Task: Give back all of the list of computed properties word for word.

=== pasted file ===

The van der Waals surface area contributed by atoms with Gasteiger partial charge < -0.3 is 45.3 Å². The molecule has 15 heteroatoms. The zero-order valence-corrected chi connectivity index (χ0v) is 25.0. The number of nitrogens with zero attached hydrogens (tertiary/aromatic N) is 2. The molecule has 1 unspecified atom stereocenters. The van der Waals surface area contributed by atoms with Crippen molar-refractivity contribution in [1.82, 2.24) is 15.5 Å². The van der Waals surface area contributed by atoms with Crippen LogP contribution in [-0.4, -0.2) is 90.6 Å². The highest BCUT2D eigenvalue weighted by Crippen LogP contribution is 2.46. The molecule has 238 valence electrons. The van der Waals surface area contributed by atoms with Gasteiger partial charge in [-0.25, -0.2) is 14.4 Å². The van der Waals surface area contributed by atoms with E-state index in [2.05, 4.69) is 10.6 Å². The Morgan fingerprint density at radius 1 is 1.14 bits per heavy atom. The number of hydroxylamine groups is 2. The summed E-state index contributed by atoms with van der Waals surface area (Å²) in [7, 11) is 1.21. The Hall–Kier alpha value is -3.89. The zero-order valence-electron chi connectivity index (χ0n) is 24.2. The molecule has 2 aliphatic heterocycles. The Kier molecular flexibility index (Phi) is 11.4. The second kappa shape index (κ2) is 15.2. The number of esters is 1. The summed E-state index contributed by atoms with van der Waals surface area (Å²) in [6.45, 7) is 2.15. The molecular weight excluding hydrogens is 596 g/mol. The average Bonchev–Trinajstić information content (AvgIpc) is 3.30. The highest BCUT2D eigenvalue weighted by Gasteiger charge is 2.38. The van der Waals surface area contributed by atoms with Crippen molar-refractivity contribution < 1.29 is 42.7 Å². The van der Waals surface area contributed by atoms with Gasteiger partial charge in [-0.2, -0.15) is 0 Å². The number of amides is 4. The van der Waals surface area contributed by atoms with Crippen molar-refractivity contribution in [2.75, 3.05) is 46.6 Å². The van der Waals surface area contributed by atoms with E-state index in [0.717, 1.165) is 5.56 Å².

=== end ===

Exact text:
The van der Waals surface area contributed by atoms with Gasteiger partial charge < -0.3 is 45.3 Å². The molecule has 15 heteroatoms. The zero-order valence-corrected chi connectivity index (χ0v) is 25.0. The number of nitrogens with zero attached hydrogens (tertiary/aromatic N) is 2. The molecule has 1 unspecified atom stereocenters. The van der Waals surface area contributed by atoms with Crippen molar-refractivity contribution in [1.82, 2.24) is 15.5 Å². The van der Waals surface area contributed by atoms with Crippen LogP contribution in [-0.4, -0.2) is 90.6 Å². The highest BCUT2D eigenvalue weighted by Crippen LogP contribution is 2.46. The molecule has 238 valence electrons. The van der Waals surface area contributed by atoms with Gasteiger partial charge in [-0.25, -0.2) is 14.4 Å². The van der Waals surface area contributed by atoms with E-state index in [2.05, 4.69) is 10.6 Å². The Morgan fingerprint density at radius 1 is 1.14 bits per heavy atom. The number of hydroxylamine groups is 2. The summed E-state index contributed by atoms with van der Waals surface area (Å²) in [7, 11) is 1.21. The Hall–Kier alpha value is -3.89. The zero-order valence-electron chi connectivity index (χ0n) is 24.2. The molecule has 2 aliphatic heterocycles. The Kier molecular flexibility index (Phi) is 11.4. The second kappa shape index (κ2) is 15.2. The number of esters is 1. The summed E-state index contributed by atoms with van der Waals surface area (Å²) in [6.45, 7) is 2.15. The molecular weight excluding hydrogens is 596 g/mol. The average Bonchev–Trinajstić information content (AvgIpc) is 3.30. The highest BCUT2D eigenvalue weighted by Gasteiger charge is 2.38. The van der Waals surface area contributed by atoms with Crippen molar-refractivity contribution < 1.29 is 42.7 Å². The van der Waals surface area contributed by atoms with Gasteiger partial charge in [-0.2, -0.15) is 0 Å². The number of amides is 4. The van der Waals surface area contributed by atoms with Crippen molar-refractivity contribution in [2.75, 3.05) is 46.6 Å². The van der Waals surface area contributed by atoms with E-state index in [0.717, 1.165) is 5.56 Å².